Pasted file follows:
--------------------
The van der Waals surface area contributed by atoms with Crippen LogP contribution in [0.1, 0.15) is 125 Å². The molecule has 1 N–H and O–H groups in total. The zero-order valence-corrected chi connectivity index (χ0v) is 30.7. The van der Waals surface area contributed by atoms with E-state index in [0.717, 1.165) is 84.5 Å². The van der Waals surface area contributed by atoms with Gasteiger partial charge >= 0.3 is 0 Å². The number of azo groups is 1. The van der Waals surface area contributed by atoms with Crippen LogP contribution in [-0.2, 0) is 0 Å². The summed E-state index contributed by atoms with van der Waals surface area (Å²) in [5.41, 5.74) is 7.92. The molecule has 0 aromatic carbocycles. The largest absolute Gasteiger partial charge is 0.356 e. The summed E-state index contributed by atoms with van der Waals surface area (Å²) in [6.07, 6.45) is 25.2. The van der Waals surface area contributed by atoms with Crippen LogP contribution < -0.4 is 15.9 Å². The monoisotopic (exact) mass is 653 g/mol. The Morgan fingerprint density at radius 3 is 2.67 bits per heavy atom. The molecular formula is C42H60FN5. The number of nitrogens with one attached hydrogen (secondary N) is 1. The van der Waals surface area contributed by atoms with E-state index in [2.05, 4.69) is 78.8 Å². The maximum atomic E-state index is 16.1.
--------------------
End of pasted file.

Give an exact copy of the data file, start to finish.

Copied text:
The van der Waals surface area contributed by atoms with Crippen LogP contribution in [0.1, 0.15) is 125 Å². The molecule has 1 N–H and O–H groups in total. The zero-order valence-corrected chi connectivity index (χ0v) is 30.7. The van der Waals surface area contributed by atoms with E-state index in [0.717, 1.165) is 84.5 Å². The van der Waals surface area contributed by atoms with Gasteiger partial charge >= 0.3 is 0 Å². The number of azo groups is 1. The van der Waals surface area contributed by atoms with Crippen LogP contribution in [-0.2, 0) is 0 Å². The summed E-state index contributed by atoms with van der Waals surface area (Å²) in [5.41, 5.74) is 7.92. The molecule has 0 aromatic carbocycles. The largest absolute Gasteiger partial charge is 0.356 e. The summed E-state index contributed by atoms with van der Waals surface area (Å²) in [6.07, 6.45) is 25.2. The van der Waals surface area contributed by atoms with Crippen LogP contribution < -0.4 is 15.9 Å². The monoisotopic (exact) mass is 653 g/mol. The Morgan fingerprint density at radius 3 is 2.67 bits per heavy atom. The molecular formula is C42H60FN5. The number of nitrogens with one attached hydrogen (secondary N) is 1. The van der Waals surface area contributed by atoms with E-state index in [2.05, 4.69) is 78.8 Å². The maximum atomic E-state index is 16.1.